Nancy Frey


2002 The Pianist

Posted in Uncategorized on April 22, 2011 by sinhaladhamma


Directed by Roman Polanski; written by Ronald Harwood, based on the book by Wladyslaw Szpilman; director of photography, Pawel Edelman; edited by Hervé De Luze; music by Wojciech Kilar; production designer, Allan Starski; produced by Mr. Polanski, Robert Benmussa and Alain Sarde WITH: Adrien Brody (Wladyslaw Szpilman), Emilia Fox (Dorota), Michael Zebrowksi (Jurek), Ed Stoppard (Henryk), Maureen Lipman (The Mother), Frank Finlay (The Father), Jessica Kate Meyer (Halina), Julia Rayner (Regina), Ruth Platt (Janina) and Thomas Kretschmann (Capt. Wilm Hosenfeld).

There are heaps of movies based on the Second World War. the 2002 movie Pianist was one of the excellent works of art created by the Maestro Roman Polnski.

“The Pianist” is the story of Wladyslaw Szpilman, a Polish Jew who detailed his survival during WWII. A celebrated composer and pianist, he played the last live music heard over Polish radio airwaves before Nazi artillery hit. During the brutal occupation, he eluded deportation and remained in the devastated Warsaw Ghetto. There he struggled to stay alive even when cast away from those he loved.

Surviving the Warsaw Ghetto Against Steep Odds
Published: December 27, 2002

Roman Polanski’s , ”The Pianist,” is based on the memoirs of Wladyslaw Szpilman, a star of Polish radio and cafe society in the 1930’s and a member of Warsaw’s assimilated Jewish middle class, who lived through the Nazi occupation and the Warsaw ghetto. Szpilman’s recollections, published shortly after the war, offer, like other such books, a deeply paradoxical impression of the Holocaust. Accounts of survival, that is, are both representative and anomalous; they at once record this all but unimaginable historical catastrophe and, without intentional mendacity or inaccuracy, distort it.

The reason for this could not be simpler. Most of the intended victims of Nazi genocide did not survive; the typical Jewish experience in 1940’s Europe was death. One of the main genres that allow later generations access to this time thus presents an inevitably unrepresentative picture of it.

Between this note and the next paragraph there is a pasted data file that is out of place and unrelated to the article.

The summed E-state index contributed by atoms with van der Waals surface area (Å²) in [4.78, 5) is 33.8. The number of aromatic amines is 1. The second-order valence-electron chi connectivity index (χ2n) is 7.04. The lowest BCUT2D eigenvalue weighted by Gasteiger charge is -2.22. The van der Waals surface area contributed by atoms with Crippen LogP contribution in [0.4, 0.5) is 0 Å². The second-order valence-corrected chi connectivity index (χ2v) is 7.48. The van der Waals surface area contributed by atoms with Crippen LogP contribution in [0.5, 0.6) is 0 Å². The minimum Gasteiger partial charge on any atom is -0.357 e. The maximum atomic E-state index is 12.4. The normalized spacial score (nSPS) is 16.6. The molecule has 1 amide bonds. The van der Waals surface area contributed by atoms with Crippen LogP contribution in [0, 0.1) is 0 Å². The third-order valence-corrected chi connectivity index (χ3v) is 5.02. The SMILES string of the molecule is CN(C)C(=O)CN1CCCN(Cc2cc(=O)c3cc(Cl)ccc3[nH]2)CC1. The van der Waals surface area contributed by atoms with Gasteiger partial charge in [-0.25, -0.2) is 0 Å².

We naturally identify with the protagonists of these books, and the characters based on them in movies and plays, and so imagine that we would have been among the lucky ones, even if the real odds suggest otherwise. (We also comfort ourselves in the vain belief that, had we been there, we would have bravely defied the Nazis, risking our own well-being to help their victims.) When it is not treated with the uneasy sentimentality reserved for miracles, survival — whether through dumb luck, resilience, the kindness of strangers or some combination of these — is often viewed with a deep and bitter sense of the absurd.

Mr. Polanski, who was a Jewish child in Krakow when the Germans arrived in September 1939, presents Szpilman’s story with bleak, acid humor and with a ruthless objectivity that encompasses both cynicism and compassion. When death is at once so systematically and so capriciously dispensed, survival becomes a kind of joke. By the end of the film, Szpilman, brilliantly played by Adrien Brody, comes to resemble one of Samuel Beckett’s gaunt existential clowns, shambling through a barren, bombed-out landscape clutching a jar of pickles. He is like the walking punchline to a cosmic jest of unfathomable cruelty.

Perhaps because of his own experiences, Mr. Polanski approaches this material with a calm, fierce authority. This is certainly the best work Mr. Polanski has done in many years (which, unfortunately, is not saying a lot), and it is also one of the very few nondocumentary movies about Jewish life and death under the Nazis that can be called definitive (which is saying a lot). And — again paradoxically — this is achieved by realizing the modest, deliberate intention to tell a single person’s story, to recreate a specific and finite set of events. (Ronald Harwood’s script does take some necessary liberties with Szpilman’s account, but these seem justified by the demands of movie storytelling.)